4. Beware of Spreading Misinformation
This is a tricky one and an issue that’s controversial right now. Fact checkers or thought police? Why can’t you say what you really think?
The truth is Instagram probably isn’t the place for controversial debates. And if it is, don’t use your brand page to do it. Less censored networks like Telegram are alternatives for real and honest debates.
Instagram says this about spreading misinformation:
If you do fall on the wrong side of misinformation, you may be restricted in one of the following ways:
- Instagram users may not be able to tag or mention an account that has repeatedly shared false information.
- If someone tries to follow one of your flagged accounts, they’ll see a warning letting them know that the account has previously posted false information.
- Instagram can also make posts by accounts that repeatedly share false information harder to find.
- And finally, the ultimate social media killer. Instagram disables accounts that go against Community Guidelines.
The bottom line is, if they deem you to be spreading misinformation, they will take action. Again, this is not any different to the other main social media accounts. Twitter will activate a 7 day ban for misinformation by users.
5. Don’t Break Instagram Content Rules
Running an Instagram promotion or contest is a great way to get new followers, engage your existing followers, and promote your brand. But before you jump in, make sure you are playing by the rules.
You are fully responsible for the way the contest is run and for compliance with any government rules in your region as well as regulations related to any prizes you give away.
So, if you make craft beer and you are running an exclusive contest, it’s up to you to make sure all contestants are of legal drinking age and that the contest doesn’t break any rules. Instagram squarely puts all the responsibility at your doorstep.
@alleykatbeer does everything right with their contest:
Here are the main rules and best practices for running a contest on Instagram. Take a deep breath!
- Instagram’s Promotion Guidelines state that you must not inaccurately tag content or encourage users to inaccurately tag content. (For example, don’t encourage people to tag themselves in photos if they aren’t in the photo.)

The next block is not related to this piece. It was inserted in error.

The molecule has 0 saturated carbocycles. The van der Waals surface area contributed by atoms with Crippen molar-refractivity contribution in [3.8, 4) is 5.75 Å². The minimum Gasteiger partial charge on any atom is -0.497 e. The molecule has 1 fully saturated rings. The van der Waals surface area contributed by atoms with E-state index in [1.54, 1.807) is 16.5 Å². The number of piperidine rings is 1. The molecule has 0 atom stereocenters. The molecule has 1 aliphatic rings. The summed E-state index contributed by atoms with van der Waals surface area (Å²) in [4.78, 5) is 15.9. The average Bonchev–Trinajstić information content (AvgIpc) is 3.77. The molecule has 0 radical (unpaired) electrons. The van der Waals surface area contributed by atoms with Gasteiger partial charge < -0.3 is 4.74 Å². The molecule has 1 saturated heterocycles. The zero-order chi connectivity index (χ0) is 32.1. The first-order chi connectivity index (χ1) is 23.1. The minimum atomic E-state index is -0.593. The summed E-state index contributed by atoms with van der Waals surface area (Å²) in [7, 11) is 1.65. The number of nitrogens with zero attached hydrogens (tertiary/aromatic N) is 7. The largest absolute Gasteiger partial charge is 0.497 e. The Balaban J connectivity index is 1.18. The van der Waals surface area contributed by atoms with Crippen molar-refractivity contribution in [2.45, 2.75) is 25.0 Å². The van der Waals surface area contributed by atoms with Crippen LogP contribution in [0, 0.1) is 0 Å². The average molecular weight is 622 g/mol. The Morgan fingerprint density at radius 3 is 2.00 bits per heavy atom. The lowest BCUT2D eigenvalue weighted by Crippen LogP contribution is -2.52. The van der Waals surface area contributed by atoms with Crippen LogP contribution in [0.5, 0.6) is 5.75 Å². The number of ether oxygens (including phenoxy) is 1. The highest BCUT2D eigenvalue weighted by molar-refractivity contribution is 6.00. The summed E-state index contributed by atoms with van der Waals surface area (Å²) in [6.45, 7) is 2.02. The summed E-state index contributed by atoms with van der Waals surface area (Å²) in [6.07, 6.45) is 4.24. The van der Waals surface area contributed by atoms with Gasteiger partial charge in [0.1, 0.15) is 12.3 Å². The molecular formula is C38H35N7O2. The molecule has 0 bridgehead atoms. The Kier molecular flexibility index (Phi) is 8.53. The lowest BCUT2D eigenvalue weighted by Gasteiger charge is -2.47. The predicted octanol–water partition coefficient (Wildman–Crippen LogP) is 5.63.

- You need a working and mobile-optimized landing page for your contest. This should match the ad and not take users elsewhere.
- State any brands hosting the contest or giveaway.
- Acknowledge that Instagram isn’t associated with your giveaway.
- Include prize details and any limitations or exclusions.
- Obtain permission before you announce the winner’s details on your page.
- Include the start and end date or your contest.
- Disclose when and how winners will be selected.
- Announce when prizes will be awarded.
- Contact all winning entrants via a private message.
Plus, there are these marketing best practices:
- Don’t ignore comments. If someone’s taken the time to interact with you, engage with them! You can monitor comments (even those on ads) via your Agorapulse dashboard.
- Come up with a posting schedule. If your Instagram account is there to help grow your brand, you need a solid posting plan to maximize ROI. You also need some KPIs. But you know that already!
- Maximize ROI. Maximize the ROI of your contest by sharing the winner’s photo (with permission) and asking the audience to suggest your next contest.
6. Understand Instagram’s Forbidden Content
Before we get into the specific advertising rules, let’s do a recap on forbidden content. This content should not be included in posts, ads, images, videos or anywhere else on the platform:
- Buying and selling of firearms
- Buying and selling alcohol
- Online gambling
- Sexual content
- Hate speech
- Buying and selling tobacco
- Any illegal prescription drugs (even if legal in your region)
- Sale of live animals
- Financial products that promise wealth or gains
- Blackmailing or harassing someone
- Threats of physical harm, financial harm, or vandalism
- Discussions about self-harm
- Promotion of eating disorders or excess dieting
- Images or videos that portray unrealistic physical appearances
- Videos or images that depict violence
If you do post any of these, this is what you’ll probably end up with:
Of course, social media managers know that Instagram (and Facebook) often do make mistakes when they flag content! I’ve had images of actual Contentworks Agency team members flagged as portraying unrealistic body images (yay,us!). I’ve also had content removed for discussing financial education with zero sales or CTA included.
Other factors that may weigh into how strict Instagram get with you include: